"As the cinematic revision of our history goes, it was only a matter of time before Hollywood descended upon Robin Hood"
As the cinematic revision of our history goes, it was only a matter of time before Hollywood descended upon Robin Hood – a tale ripe for the retelling after Kevin Costner’s mullet bobbed unsavourily on to our screens in 1991.
This incarnation of Robin Hood is very much an origin story, a 12th Century Batman Begins. Robin Longstride is a soldier in King Richard’s Crusades, an archer whose only flaw seems to be his ineffable honesty (“Honest, brave and naïve, there’s an Englishman” quips Danny Huston’s King Richard).
When the King and his aide Robert Loxley are killed, it falls to Robin to return the crown to England. There, compelled to pose as Loxley himself, Robin becomes embroiled in a fight for the people of Nottingham as the nefarious King John (Oscar Isaac) taxes his subjects into submission and an invasion force of French troops masses on the south coast, masterminded by the traitorous Sir Godfrey (Mark Strong).
It’s a decidedly more grown up tale, shorn of the cheesy trappings which plague previous representations of Britain’s best known archer. The film does very well to reinvent Robin as a plausible character – not a kind of 12th century superhero, but one anchored in reality whose tale becomes legend through the telling. To that end, the film has admirable restraint when it comes to showing Robin’s legendary archery skills – he’s made out to be a more than competent without resorting to ostentatious displays that would put Legolas to shame.
The pace is deliberately slow but somewhat necessary for an origin story in order to flesh out the characters and also have something for them to do, but the battle scenes are few and far between – it’s certainly not the action dust up that was implied from the trailers.
And for a film which has as a central concept the immorality of ruling by divine right (a claim which King John holds), it’s awfully keen to give Robin’s lineage legitimacy by revealing that his father was a notable stonemason and…wrote the Magna Carta.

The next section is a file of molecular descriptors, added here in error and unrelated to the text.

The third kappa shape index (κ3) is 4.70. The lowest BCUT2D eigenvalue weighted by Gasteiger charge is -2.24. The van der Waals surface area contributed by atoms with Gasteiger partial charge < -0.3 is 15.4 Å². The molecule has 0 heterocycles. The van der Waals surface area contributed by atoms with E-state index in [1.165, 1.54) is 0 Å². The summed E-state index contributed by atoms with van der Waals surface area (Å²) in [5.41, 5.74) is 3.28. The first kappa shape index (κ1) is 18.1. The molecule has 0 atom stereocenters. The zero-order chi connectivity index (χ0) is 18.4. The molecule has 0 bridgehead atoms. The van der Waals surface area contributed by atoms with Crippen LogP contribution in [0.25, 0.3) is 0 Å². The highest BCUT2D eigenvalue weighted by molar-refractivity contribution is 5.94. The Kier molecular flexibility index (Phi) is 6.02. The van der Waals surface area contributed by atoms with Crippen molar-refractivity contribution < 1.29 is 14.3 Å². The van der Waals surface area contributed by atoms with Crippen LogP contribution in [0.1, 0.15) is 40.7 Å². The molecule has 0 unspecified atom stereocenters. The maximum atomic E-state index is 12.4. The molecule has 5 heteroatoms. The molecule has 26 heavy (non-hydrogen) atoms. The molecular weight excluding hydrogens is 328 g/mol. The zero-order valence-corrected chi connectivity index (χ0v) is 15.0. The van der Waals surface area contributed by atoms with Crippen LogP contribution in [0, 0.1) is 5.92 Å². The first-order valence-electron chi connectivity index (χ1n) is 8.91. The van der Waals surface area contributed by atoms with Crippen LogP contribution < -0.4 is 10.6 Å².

It’s the most ridiculous piece of revisionist history since Mel Gibson decided that William Wallace sired the future Kings of England and has no bearing on Robin’s already established character. What next, Sherlock Holmes invented pasteurisation and Francis Drake was the first person to sail to the moon?
Cate Blanchett is reliably excellent as Lady Marion – now reinvented as a working lady of the house and not a fawning wimple-wearing ingénue to be rescued from a pointy tower and she offers some dry humour which breaks up Crowe’s glumness.
But all the best lines go to King John, a decadent weasel of a man out for what he can get. Like all good villains, you almost feel guilty for smiling when you should be booing. Mark Strong continues his role as everyone’s favourite villain for hire, a menacing and uncompromising bad guy with some excellent lines of his own (“You’re English?” “When it suits me”.)
It’s still difficult shake off the feeling that this is Gladiator with bows (strap on some armour and he could easily be mistaken for Maximus – albeit with a ropier accent) with a little dash of Braveheart (Crowe painting his face blue and shouting “Freedom!” wouldn’t have been hugely out of place.)
Whilst Robin Hood valiantly plays against type for the most part, it’s unable to resist a cherry-on-top trite ending which will clearly sets up an inevitable sequel. Still, it’s nice to see a film where the English are the good guys for once and Brian Adams is nowhere near the soundtrack; it almost brings a little tear to the eye.